When looking at sleepers in Major League Baseball, an important distinction is the type of league you are competing in. If you are involved in an American (or National) only league, there really are no sleepers. If you are in a mixed league, you need to know the secondary players, as that are where many auctions/drafts are won and lost.
We begin behind the plate where Joe Mauer and Victor Martinez reign supreme. You will pay dearly for either, as following them there is a major drop off. Cleveland’s Carlos Santana will be victim of overhype, most likely overpriced. NY’s Russell Martin and Boston’s Jarrod Saltalamacchia should deliver and might be bargains. Look for Baltimore’s Matt Wieters to deliver big after disappointing his rookie season. Low round bet: Alex Avila of Detroit.
On to the corner, where as usual, scarcity awaits at 3b. At the top Kevin Youkilis, Evan Longoria and Alex Rodriguez. Stay away from Jose Bautista as he will be expensive and cannot follow up the career season of a year ago.Baltimore’s Mark Reynolds should deliver power at Camden Yards and Chone Figgins should bounce back with speed in Seattle. Over at 1b, the big four; Boston’s Adrian Gonzalez, New York’s Mark Teixeria, Detroit’s Miguel Cabrera and Minnesota’s Justin Morneau. Kendry Morales may come cheaper due to his prolonged injury, but he won’t be out long. Seattle’s Justin Smoak will reward those that pick him.
In the middle, New York’s Robinson Cano and Boston’s Dustin Pedroia will be premium selections. Texas’ Ian Kinsler, Baltimore’s Brian Roberts and Toronto’s Aaron Hill are all capable of bounce back seasons. Chicago’s Gordon Beckham struggled a year ago, but soon will be the best in the circuit. With the premiere shortstops in the National League, you may be best served by waiting for a bargain. Chicago’s Alexei Ramirez and Texas’ Elvis Andrus will be the sexy picks, but probably overvalued. I like Boston’s Jed Lowrie, Minnesota’s Alexi Casilla and the Escobar’s, Alcides in Kansas City and Yunel in Toronto.
Boston’s Carl Crawford and Jacoby Ellsbury and Texas outfielder Josh Hamilton will require top picks or premium dollars on draft day. Much depends on how your league value’s stolen bases and to some extend runs scored. I tend to avoid the one category wonders like Toronto’s Rajai Davis, Toronto’s Juan Pierre and New York’s Brett Gardner. If you are in a 5×5, then the runs scored will give them more value. If you must have a speed merchant, Texas’ Julio Borbon will be a much more affordable option. Watch Grady Sizemore at your draft/auction, injuries will hurt his value, jump if it gets too low. My favorite targets are always the young players who didn’t deliver first time around. Minnesota’s Denard Span tops this group along with Baltimore’s Adam Jones. Chicago’s Carlos Quentin and Baltimore’s Nick Markakis could also bring value after less that stellar seasons.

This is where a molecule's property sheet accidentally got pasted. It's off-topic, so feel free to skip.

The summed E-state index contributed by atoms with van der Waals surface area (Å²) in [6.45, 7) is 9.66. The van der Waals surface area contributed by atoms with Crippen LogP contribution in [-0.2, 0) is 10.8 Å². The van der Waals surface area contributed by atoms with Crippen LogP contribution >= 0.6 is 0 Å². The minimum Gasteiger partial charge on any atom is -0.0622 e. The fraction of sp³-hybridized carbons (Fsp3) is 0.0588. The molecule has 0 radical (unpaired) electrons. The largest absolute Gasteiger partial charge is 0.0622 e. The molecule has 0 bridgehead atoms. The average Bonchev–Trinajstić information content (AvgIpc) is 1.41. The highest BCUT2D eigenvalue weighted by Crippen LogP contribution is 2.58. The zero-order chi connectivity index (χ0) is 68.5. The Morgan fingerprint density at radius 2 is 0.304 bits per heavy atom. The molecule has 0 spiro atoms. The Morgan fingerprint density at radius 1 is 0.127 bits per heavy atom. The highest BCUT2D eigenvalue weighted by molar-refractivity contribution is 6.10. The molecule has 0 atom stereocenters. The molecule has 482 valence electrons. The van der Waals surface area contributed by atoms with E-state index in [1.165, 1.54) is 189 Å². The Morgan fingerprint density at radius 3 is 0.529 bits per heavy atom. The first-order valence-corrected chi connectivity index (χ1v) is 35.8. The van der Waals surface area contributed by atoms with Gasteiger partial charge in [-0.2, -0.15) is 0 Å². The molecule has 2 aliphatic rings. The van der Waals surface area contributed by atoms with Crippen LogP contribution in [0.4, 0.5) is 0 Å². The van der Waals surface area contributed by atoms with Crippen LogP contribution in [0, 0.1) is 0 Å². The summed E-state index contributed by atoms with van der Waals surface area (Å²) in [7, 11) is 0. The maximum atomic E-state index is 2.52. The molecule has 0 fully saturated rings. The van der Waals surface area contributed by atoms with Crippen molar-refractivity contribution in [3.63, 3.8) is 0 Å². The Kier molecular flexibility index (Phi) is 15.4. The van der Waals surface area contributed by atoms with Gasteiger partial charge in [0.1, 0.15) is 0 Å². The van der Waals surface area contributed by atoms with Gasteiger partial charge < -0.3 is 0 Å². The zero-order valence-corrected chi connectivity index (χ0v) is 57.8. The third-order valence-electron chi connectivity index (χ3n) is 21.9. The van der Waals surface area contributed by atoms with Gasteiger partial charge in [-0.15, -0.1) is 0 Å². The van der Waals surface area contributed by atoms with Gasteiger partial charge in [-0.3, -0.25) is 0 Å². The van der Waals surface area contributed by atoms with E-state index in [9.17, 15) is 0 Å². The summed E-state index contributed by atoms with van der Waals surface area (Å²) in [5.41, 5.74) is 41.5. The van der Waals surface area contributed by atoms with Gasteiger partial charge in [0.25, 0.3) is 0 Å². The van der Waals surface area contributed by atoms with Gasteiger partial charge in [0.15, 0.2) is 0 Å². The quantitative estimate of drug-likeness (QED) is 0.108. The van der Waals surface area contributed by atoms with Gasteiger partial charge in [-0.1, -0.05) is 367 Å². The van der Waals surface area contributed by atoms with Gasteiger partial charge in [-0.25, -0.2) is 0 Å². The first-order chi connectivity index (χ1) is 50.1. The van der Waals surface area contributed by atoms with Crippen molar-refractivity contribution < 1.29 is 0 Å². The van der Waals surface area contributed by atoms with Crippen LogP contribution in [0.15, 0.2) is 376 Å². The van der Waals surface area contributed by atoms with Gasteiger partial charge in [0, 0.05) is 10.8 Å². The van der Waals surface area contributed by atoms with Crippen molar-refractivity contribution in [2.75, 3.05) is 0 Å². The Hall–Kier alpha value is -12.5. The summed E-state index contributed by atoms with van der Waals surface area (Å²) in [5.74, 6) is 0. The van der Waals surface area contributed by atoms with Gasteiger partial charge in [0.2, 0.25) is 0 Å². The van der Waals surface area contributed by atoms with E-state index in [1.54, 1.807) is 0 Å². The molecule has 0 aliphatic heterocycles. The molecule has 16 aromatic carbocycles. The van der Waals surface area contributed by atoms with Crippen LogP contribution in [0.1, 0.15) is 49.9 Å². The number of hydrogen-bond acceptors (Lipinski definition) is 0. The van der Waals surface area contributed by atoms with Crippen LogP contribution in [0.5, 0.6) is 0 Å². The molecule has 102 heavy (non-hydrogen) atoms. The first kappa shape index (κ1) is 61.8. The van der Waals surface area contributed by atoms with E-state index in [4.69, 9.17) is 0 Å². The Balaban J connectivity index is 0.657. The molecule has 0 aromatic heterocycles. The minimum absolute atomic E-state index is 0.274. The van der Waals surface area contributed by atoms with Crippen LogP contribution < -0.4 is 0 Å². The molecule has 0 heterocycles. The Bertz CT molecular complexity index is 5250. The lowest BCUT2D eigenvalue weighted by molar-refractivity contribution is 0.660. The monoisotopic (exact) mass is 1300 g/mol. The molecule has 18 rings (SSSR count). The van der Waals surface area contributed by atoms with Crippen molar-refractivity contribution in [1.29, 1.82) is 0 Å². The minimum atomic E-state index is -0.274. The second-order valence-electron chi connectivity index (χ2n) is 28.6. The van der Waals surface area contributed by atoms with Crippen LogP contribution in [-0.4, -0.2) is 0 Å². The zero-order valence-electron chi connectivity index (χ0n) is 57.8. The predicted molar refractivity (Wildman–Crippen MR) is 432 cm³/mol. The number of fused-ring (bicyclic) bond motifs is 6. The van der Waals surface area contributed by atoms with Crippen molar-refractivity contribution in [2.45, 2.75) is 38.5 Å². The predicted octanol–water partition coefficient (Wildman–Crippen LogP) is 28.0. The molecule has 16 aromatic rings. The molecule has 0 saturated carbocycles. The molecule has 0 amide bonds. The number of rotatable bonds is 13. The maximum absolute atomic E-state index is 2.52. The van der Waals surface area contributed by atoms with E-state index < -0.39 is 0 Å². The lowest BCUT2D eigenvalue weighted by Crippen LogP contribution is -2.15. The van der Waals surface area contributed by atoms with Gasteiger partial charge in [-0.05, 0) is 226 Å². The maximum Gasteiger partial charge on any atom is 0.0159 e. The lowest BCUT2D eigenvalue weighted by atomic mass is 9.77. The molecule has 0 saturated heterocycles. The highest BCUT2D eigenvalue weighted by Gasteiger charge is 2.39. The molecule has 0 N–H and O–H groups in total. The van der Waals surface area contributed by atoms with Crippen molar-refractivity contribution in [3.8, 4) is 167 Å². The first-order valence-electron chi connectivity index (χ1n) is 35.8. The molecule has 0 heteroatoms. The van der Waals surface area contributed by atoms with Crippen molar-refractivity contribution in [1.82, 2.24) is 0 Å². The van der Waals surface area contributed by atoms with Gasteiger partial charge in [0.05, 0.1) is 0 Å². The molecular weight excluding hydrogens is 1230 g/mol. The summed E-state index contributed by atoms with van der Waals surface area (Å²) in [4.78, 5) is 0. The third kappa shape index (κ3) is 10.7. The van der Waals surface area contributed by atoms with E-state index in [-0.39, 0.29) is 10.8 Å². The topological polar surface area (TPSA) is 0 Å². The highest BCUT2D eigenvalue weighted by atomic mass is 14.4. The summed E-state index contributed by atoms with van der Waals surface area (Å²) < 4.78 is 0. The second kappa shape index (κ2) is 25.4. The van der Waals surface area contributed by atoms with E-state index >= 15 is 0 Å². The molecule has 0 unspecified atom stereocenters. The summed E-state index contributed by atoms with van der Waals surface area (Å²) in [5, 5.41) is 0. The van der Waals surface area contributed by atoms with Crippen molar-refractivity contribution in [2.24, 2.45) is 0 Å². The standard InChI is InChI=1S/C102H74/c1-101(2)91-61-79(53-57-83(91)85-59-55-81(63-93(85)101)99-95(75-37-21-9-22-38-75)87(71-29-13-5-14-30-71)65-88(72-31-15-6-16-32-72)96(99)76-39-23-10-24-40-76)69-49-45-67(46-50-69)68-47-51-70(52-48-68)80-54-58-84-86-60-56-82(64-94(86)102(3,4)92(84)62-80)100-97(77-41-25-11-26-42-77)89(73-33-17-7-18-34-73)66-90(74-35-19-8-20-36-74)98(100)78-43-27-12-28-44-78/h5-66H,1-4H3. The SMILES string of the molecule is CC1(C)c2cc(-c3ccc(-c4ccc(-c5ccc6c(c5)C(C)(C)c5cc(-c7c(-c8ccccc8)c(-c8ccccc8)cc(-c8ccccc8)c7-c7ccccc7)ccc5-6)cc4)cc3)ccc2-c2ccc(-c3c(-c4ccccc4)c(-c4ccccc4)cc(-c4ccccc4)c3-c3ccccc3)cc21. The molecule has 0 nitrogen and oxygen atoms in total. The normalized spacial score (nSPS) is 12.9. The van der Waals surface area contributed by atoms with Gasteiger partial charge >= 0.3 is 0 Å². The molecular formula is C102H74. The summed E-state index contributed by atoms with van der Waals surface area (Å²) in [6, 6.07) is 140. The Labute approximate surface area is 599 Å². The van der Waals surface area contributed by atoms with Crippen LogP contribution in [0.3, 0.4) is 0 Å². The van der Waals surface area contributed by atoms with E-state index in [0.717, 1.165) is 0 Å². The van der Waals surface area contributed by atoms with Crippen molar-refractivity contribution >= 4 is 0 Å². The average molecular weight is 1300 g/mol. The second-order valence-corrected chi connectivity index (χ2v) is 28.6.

For your utility spot, if you grab a designated hitter, obviously he must go here. I personally like to have more flexibility with a player with multiple position eligibility in this spot. Why? it allows you to plug him in to fill an injury and pick from the entire pool of free agents for the utility spot. If you must, Vladimir Guerrero, now with the Orioles, is the only elite player that does not qualify in the field. Other options are Boston’s David Ortiz, Cleveland’s Travis Hafner, Minnesota’s Jim Thome and Oakland’s Hideki Matsui.
Minor League (hitters): If you have a minor league phase during your draft/auction, here is a look at your prime targets. Chicago 3b Brent Morel should be the starter, sooner than later. New York catcher Jesus Montero arrives this year. Players for more long term consideration? Kansas City is loaded with 3b Mike Moustakas and 1b Eric Hosmer both elite prospects. Seattle 2b Dustin Ackley will be a long term fixture for the Mariners. 2b Brett Lawrie has a future in Boston. Tampa SS Tim Beckham was the top pick in the 2008 amateur draft. Also in the Rays system outfielder Desmond Jennings. Jennings has been slow to arrive, but definitely worth of a top pick. Many hot shot rookies are on the bubble between the majors and minors. Be sure to check the 25 man rosters immediately prior to Opening Day.
Tomorrow, we’ll take a look at American League pitchers.